Uncovering the relationship between gut bacteria and anxiety

February 20, 2020 BY

Findings revealed children with a lower level of prevotella in their stools had a higher prevalence of anxiety-like behaviours including shyness, sadness and an internal focus.

An Australian-led study has discovered a certain genus of gut bacteria which could be linked to a child’s risk of developing anxiety.

The research, carried out between Deakin University, Barwon Health and the Murdoch Children’s Research Institute (MCRI), is the first to show children with a lower amount of prevotella at age one are more likely to show signs of anxious behaviours at age two.

Researchers examined data from 201 children in the Barwon Infant Study (BIS), analysing faeces samples at one, six and 12 months of age, before measuring behavioural outcomes at two years.

Findings revealed children with a lower level of prevotella in their stools had a higher prevalence of anxiety-like behaviours including shyness, sadness and an internal focus, an indicator they may be at higher risk of developing childhood anxiety.

Study leader Professor Peter Vuillermin said prevotella was more common in the stomachs of people living in non-Westernised environments.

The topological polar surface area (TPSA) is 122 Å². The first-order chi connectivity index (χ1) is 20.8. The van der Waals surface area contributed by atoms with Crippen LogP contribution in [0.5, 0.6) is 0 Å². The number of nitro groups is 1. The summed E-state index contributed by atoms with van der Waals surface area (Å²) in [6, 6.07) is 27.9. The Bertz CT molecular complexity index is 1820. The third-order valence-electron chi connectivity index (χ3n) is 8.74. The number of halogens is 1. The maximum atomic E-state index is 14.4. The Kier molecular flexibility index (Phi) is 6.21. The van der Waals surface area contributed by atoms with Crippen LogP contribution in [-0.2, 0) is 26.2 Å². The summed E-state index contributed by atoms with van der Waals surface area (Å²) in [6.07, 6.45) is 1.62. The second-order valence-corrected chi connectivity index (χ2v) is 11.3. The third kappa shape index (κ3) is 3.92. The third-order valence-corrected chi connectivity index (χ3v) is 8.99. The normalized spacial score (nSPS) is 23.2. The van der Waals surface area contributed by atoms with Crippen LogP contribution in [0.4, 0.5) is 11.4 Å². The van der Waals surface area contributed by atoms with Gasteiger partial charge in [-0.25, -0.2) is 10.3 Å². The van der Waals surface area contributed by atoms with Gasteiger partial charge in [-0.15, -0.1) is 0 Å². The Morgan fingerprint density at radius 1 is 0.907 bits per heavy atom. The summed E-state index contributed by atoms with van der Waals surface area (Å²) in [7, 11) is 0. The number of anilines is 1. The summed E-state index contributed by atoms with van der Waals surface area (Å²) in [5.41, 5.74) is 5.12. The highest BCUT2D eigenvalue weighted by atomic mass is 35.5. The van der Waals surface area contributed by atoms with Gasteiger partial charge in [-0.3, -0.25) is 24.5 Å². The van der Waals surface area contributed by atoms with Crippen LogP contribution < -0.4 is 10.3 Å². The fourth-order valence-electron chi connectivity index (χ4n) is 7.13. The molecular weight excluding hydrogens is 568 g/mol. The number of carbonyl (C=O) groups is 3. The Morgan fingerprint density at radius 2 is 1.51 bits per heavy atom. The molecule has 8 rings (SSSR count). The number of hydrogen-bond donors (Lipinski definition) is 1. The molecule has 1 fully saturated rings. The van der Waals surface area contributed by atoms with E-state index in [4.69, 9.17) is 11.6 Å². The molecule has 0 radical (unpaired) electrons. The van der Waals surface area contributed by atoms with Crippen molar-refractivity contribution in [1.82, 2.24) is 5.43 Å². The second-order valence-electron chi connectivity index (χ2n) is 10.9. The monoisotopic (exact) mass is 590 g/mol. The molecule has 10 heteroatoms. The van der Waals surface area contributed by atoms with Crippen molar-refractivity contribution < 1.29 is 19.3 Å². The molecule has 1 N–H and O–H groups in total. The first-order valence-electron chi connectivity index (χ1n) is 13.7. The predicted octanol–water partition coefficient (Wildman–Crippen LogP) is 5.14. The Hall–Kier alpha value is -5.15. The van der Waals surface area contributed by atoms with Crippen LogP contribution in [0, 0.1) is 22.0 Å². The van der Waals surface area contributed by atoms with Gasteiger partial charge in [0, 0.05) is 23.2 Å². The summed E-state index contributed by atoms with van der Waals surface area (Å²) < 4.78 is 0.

He also said the study found less prevotella in children who had recently taken antibiotics.

“Growing evidence supports the idea that antibiotics, poor diet and other factors in the modern world are leading to the loss of our traditional gut bacteria, and in turn, health problems,” Professor Vuillermin said.

“There is intense interest in the relationship between gut bacteria and brain development, but most of the evidence has come from experiments in mice. This is one of the first human studies to compare the composition of baby’s gut bacteria to subsequent behavioural outcomes.”

The paper’s first author, Dr Amy Loughman from Deakin’s Food and Mood Centre, said the research team was looking to further its understanding of prevotella and its relationship to anxiety in the hope of bettering health outcomes.

“One day we could get to the point where we can look at a child’s poo at 12 months, and if they are showing levels of bacteria that put them into a high-risk category for anxiety, we can offer an early intervention,” Dr Loughman said.

“This might be a supplement of prevotella or other bacteria, or it could be in the form of behavioural and family support to bolster their psychosocial environment. But we need to get more research behind us before we can reach that point.”

Dr Loughman encouraged parents to follow Australian dietary guidelines and feed children a diet high in fibre and to work with their doctor to minimise the use of antibiotics.

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